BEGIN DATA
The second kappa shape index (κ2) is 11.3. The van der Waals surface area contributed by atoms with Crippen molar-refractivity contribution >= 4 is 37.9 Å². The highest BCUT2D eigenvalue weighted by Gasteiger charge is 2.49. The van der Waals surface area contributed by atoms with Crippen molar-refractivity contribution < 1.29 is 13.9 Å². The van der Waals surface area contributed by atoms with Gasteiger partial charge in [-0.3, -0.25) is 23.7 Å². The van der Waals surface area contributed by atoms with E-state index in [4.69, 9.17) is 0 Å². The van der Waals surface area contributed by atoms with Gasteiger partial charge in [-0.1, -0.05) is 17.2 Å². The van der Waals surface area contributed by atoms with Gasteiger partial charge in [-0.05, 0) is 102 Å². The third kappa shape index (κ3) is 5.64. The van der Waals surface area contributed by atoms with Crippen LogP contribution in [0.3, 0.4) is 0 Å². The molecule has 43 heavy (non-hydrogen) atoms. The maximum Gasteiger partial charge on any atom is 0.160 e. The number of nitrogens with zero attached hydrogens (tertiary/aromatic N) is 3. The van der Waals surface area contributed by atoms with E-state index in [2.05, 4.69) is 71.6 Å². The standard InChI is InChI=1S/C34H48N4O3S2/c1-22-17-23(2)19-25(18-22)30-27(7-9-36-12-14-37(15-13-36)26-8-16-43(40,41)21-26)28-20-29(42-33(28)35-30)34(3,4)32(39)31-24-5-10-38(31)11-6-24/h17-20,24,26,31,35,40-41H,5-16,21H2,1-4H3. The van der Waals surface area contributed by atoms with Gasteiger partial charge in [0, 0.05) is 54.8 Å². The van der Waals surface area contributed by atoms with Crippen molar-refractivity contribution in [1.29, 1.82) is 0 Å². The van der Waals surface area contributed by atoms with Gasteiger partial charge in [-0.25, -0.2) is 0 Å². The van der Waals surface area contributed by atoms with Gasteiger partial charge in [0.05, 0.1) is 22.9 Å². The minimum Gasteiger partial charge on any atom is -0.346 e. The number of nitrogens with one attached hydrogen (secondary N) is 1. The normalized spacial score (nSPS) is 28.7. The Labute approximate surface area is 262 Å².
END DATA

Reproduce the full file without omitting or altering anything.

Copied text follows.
The second kappa shape index (κ2) is 11.3. The van der Waals surface area contributed by atoms with Crippen molar-refractivity contribution >= 4 is 37.9 Å². The highest BCUT2D eigenvalue weighted by Gasteiger charge is 2.49. The van der Waals surface area contributed by atoms with Crippen molar-refractivity contribution < 1.29 is 13.9 Å². The van der Waals surface area contributed by atoms with Gasteiger partial charge in [-0.3, -0.25) is 23.7 Å². The van der Waals surface area contributed by atoms with E-state index in [4.69, 9.17) is 0 Å². The van der Waals surface area contributed by atoms with Gasteiger partial charge in [-0.1, -0.05) is 17.2 Å². The van der Waals surface area contributed by atoms with Gasteiger partial charge in [-0.05, 0) is 102 Å². The third kappa shape index (κ3) is 5.64. The van der Waals surface area contributed by atoms with Crippen LogP contribution in [0.3, 0.4) is 0 Å². The molecule has 43 heavy (non-hydrogen) atoms. The maximum Gasteiger partial charge on any atom is 0.160 e. The number of nitrogens with zero attached hydrogens (tertiary/aromatic N) is 3. The van der Waals surface area contributed by atoms with E-state index in [2.05, 4.69) is 71.6 Å². The standard InChI is InChI=1S/C34H48N4O3S2/c1-22-17-23(2)19-25(18-22)30-27(7-9-36-12-14-37(15-13-36)26-8-16-43(40,41)21-26)28-20-29(42-33(28)35-30)34(3,4)32(39)31-24-5-10-38(31)11-6-24/h17-20,24,26,31,35,40-41H,5-16,21H2,1-4H3. The van der Waals surface area contributed by atoms with Gasteiger partial charge in [0, 0.05) is 54.8 Å². The van der Waals surface area contributed by atoms with Crippen molar-refractivity contribution in [1.29, 1.82) is 0 Å². The van der Waals surface area contributed by atoms with Gasteiger partial charge in [-0.25, -0.2) is 0 Å². The van der Waals surface area contributed by atoms with Gasteiger partial charge in [0.05, 0.1) is 22.9 Å². The minimum Gasteiger partial charge on any atom is -0.346 e. The number of nitrogens with one attached hydrogen (secondary N) is 1. The normalized spacial score (nSPS) is 28.7. The Labute approximate surface area is 262 Å².